Sin

Who is the Law for?

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The Law was not meant as a means to self-righteousness, but a means to self-condemnation, pointing man to his sin, leading to conviction, repentance, and pleading to God for mercy.

Commentary from notes for 1 Timothy 1:9, the MacArthur study Bible.

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False teaching

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False doctrine – anything claiming to be the truth that is in fact a lie.  

False teachers typically claim to have the superior knowledge (as in gnosticism).  They claim to know the transcendent secrets, but actually are ignorant and infantile in their understanding.

Paul identifies 3 characteristics of false teachers: 1) they “teach otherwise” – a different doctrine, or any teaching that contradicts God’s revelation in Scripture; 2) they do “not consent to wholesome words” – they do not agree with sound, healthy teaching, specifically the teaching contained in Scripture; and 3) they reject “doctrine which accords with godliness” – teaching not based on Scripture will always result in an unholy life.  Instead of godliness, false teachers will be marked by sin.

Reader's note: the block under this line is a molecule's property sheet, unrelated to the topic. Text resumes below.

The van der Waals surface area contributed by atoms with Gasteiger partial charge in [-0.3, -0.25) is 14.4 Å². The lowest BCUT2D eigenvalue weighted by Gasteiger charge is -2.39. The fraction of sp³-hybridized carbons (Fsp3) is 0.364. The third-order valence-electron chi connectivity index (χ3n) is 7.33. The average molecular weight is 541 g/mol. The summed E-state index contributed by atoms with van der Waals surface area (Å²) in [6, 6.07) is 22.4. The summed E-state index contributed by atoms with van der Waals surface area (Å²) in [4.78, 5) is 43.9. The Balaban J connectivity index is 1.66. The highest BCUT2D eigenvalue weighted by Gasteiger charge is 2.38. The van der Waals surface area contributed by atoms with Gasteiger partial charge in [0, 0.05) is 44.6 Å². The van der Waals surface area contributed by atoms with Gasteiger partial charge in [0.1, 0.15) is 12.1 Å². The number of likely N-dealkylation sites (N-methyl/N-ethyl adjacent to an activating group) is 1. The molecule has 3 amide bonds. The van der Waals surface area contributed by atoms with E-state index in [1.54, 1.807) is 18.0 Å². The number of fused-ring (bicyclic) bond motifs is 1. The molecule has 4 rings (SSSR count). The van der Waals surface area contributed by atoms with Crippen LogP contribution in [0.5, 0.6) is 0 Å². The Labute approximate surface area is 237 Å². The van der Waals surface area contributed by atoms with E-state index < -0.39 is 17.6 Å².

Commentary from the MacArthur Study Bible, notes for 1 Timothy 6:3, 6:20.

A Saving Faith

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The greatest tragedy that can befall someone is to think he’s saved, only to discover after death that he isn’t.  We’d all like to believe the claims of those who say they’re Christians, but Jesus gives a harsh warning because He knows many will be deceived.  They will sit in churches week after week, professing that Jesus is the Son of God, but won’t ever really enter into a personal relationship with Him.

Intellectual faith isn’t the same as saving faith.  It’s not enough to know facts about Jesus or to believe He died and rose again.  Even demons believe that (James 2:19).  Salvation involves more than mere knowing.  It requires trusting that Jesus Christ paid the penalty for your sin, receiving His forgiveness, turning away from old sinful ways, and entering into a relationship with Him.  What matters is not what we say with our mouth, but what we believe in our heart.

Although you probably won’t understand all that happens at the moment of salvation, when Christ becomes your Savior, He also becomes your Lord.  As the Master of your life, He then has the right to govern what you do.  His Holy Spirit takes up residence within you when you are saved, and that means you will change – God’s Spirit continually works to remove sinful attitudes and behaviors, replacing them with His spiritual fruit (Galatians 5:22-23).